From William Stephens Smith
London Septr. 1st. 1786.
I have the honor of forwarding to your Excellency a Copy of a Letter I received this day from Mr. Barclay at Morrocco dated the 16th. of July ulto. I have sent a Copy to Mr. Jay and shall forward a duplicate by the next Vessel. I am your Excellency’s most Obedt. Humble Servt.,
W. S. Smith
RC (MHi): postmarked; addressed. Noted in SJL as received 23 Sep. 1786. Enclosure: Barclay to Commissioners, 16 July 1786.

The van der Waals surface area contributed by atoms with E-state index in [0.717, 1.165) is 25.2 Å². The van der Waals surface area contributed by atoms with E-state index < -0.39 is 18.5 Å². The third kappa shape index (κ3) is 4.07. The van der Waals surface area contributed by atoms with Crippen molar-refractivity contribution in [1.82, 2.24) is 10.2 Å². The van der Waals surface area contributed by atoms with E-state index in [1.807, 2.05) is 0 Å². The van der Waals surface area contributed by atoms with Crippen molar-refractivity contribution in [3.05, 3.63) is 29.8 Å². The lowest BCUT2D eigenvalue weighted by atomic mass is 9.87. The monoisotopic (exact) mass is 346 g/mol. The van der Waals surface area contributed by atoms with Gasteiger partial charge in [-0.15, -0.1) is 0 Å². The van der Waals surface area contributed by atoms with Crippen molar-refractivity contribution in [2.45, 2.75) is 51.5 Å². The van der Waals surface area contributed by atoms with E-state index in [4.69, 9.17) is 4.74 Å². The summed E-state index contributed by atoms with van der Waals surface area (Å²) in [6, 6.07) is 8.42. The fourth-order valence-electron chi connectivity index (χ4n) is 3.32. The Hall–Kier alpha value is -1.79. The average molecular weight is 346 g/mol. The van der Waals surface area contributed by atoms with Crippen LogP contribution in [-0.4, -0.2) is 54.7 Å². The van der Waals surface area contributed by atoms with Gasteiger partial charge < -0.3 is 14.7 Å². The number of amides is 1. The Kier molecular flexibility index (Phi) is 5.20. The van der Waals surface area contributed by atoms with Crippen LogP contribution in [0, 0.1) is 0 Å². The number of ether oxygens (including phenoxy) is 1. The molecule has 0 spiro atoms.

Smith did, on this date, send a copy to Mr. Jay, but the chief burden of his letter of transmittal was that of informing Jay about John Ledyard’s plans: “During my tour on the Continent the last season, I formed an acquaintance with a Mr. Ledyard, a Gentleman from Connecticut, who accompanied Capt. Cook on his last Voyage to Kamtschkatka; he was about offering his services to the Empress of Russia, for exploring the western Coast of America, which it is the received opinion is not very distant from the back parts of Siberia and the place abovemention’d. He has been disappointed in his pursuits, notwithstanding in Paris, he was much countenanced and protected by Mr. Jefferson and the Marquis de Lafayette, in his negotiations with the Russian Ambassador &c. &c. After meeting with various impediments he gave up all thoughts of bringing the subject to that benificial point of operation, which he at first expected, and in consequence of some allurements from an English nobleman at Paris, he came here with an intention of entering into the service of this Country for the purpose of visiting and exploring that Coast and Country.—Upon being acquainted with his pursuits, I endeavour’d to convince him, that it was his duty as an American Citizen, to exercise his talents and Industry for the immediate service of his own Country, and if the Project he was upon, could be benificial to any, his Country upon every Principle was entitled to those services.—After a few conversations on the subject, he consented to move independent of this Court, and a Vessel being on the point of sailing for that Coast, after supplying himself with a few necessary articles for his Voyage, and march, he procured a Passage, with a promise from the Captain to land him on the Western Coast, from which he means to attempt a march thro’ the Indian nations, to the back parts of the Atlantic States, for the purpose of examining the Country and its Inhabitants, and expects he will be able to make his way thro’, possessed of such information of that Country and its produce, as will be of great advantage to ours. This is to be proved. It is a daring, wild attempt, and I have my doubts of his success. But finding him determined to pursue the subject, I thought he had better do it in the way he now is, than bind himself in any manner to this people. He embarked the last week free and independent of the World, pursuing his plan unimbarassed by Contract or obligation. If he succeeds, and in the Course of 2 or 3 years, should visit our Country by this amaizing Circuit, he may bring with him some interesting information, if he fails, and is never heard of, which I think most probable, there is no harm done. He dies in an unknown Country, and if he composes himself in his last moments with this reflection, that his project was great, and the undertaking, what few men are capable of, it will, to his mind, smooth the passage. He is perfectly calculated for the attempt; he is robust and healthy, and has an immense passion to make some discoveries which will benifit society and insure him, agreable to his own expression, ‘a small degree of honest fame.’ The Vessel sails round Cape Horn, bound to Nootka sound in the Pacific ocean, situated on the northwest Coast of America in Lat. 40° No. At this place he intends to land, and begin his march nearly a south East course. It may not be improper for your Excellency to be acquainted with these Circumstances, and you are the best judge of the propriety of extending them further” (Smith to Jay, 1 Sep. 1786; DNA: PCC, No. 92, p. 136–9).